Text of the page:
News are good and bad in erratic and random manners because the sharks(big bosses) create the news to manipulate the markets.

Anonymous said...

To be a good trader. You just need to have balls of steel. And not care very much about what others think abt you.

The only person. I know who fits that bill is darkness of the brotherhud. They are very good in the entry and not so very good in the exit. But one thing that I have noticed abt them.

When everyone sell. They buy. When everyone buy. They sell. When people panic, they are very calm. When people confident. They chow. When politician saying good times coming. They sell. When govt collapese, they buy.

Anonymous said...

You cannot compare Dr Darkness (insert year) to your 9 to 5 trader. This guy predicted the biggest computer glitch ever to hit the dow industrial 1 week before it happened! Then he quickly did a 180 and told everyone it was a lucky guess. When Bernanke said everything was looking up in the US economy in the last quarter. He cashed out on all his positions. No reason was given. Shortly after that the market crashed. Again he claimed it was a lucky guess. I hate to say this. But when a man attributes so many coincidences to lucky guesses, then I think someone should serious investigate him.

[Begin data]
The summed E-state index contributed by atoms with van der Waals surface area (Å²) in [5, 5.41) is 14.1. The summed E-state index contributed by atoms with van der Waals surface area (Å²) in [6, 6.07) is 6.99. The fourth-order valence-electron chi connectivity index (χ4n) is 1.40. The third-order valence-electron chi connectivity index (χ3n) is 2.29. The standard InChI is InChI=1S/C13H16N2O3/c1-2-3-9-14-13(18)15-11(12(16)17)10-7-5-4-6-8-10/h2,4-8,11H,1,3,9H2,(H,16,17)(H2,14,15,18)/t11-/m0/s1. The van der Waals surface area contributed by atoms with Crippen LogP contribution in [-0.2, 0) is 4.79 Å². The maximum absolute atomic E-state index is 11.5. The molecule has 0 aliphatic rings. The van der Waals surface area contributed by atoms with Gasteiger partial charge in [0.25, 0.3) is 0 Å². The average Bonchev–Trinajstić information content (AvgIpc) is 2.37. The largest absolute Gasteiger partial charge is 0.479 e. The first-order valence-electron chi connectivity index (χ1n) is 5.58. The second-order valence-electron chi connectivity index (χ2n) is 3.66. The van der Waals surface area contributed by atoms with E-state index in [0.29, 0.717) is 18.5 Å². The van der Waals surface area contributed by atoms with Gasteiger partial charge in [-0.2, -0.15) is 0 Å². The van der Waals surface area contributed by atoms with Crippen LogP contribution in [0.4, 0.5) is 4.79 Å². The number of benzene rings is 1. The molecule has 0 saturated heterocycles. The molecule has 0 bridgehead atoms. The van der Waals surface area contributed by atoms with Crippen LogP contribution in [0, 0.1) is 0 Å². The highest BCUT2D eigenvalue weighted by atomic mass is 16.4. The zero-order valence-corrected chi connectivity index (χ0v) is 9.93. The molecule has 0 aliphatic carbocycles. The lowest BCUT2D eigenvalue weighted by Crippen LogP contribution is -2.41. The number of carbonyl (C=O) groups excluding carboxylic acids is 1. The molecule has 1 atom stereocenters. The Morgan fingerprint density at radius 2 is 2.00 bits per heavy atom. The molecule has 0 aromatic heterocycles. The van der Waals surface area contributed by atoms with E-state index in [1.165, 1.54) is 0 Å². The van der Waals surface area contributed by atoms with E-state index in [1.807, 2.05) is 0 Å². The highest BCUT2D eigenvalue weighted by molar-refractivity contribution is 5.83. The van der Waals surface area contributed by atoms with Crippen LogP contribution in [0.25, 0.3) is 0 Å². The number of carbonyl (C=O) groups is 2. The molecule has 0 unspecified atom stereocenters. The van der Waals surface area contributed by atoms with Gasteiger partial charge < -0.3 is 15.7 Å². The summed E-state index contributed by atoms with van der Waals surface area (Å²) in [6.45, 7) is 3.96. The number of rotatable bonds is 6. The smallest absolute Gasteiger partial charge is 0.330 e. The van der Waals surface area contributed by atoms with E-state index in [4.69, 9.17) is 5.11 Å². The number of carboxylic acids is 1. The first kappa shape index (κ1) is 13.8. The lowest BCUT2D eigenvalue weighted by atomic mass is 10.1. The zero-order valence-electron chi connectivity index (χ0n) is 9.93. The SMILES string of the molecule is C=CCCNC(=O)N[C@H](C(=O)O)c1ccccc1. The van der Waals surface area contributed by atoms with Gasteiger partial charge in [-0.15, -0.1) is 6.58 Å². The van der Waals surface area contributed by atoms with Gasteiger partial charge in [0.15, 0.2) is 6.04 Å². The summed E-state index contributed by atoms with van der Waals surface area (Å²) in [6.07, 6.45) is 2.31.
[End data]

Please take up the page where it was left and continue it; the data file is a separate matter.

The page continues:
Anonymous said...

Only time will tell whether this Ceridian Index is reliable and not some whitewash.

Anonymous said...

in the end, it is the human bahaviour that determines the market

BW said...

Hi Lucky,

Interesting indicator. Do you follow the ECRI's weekly index too? The indicator has a good track record, and has been trending down for the past 6 weeks. They are predicting a slowdown, but not a double dip in the US (for now at least).

http://www.businesscycle.com/news/press/1872

Separately, have you noticed the wide discrepancy between our manufacturing production and export growth? Production is growing over 50% while exports is in the 20s. Doesn't make sense, unless there's a huge deflation in export prices(which isn't the case). What is your take?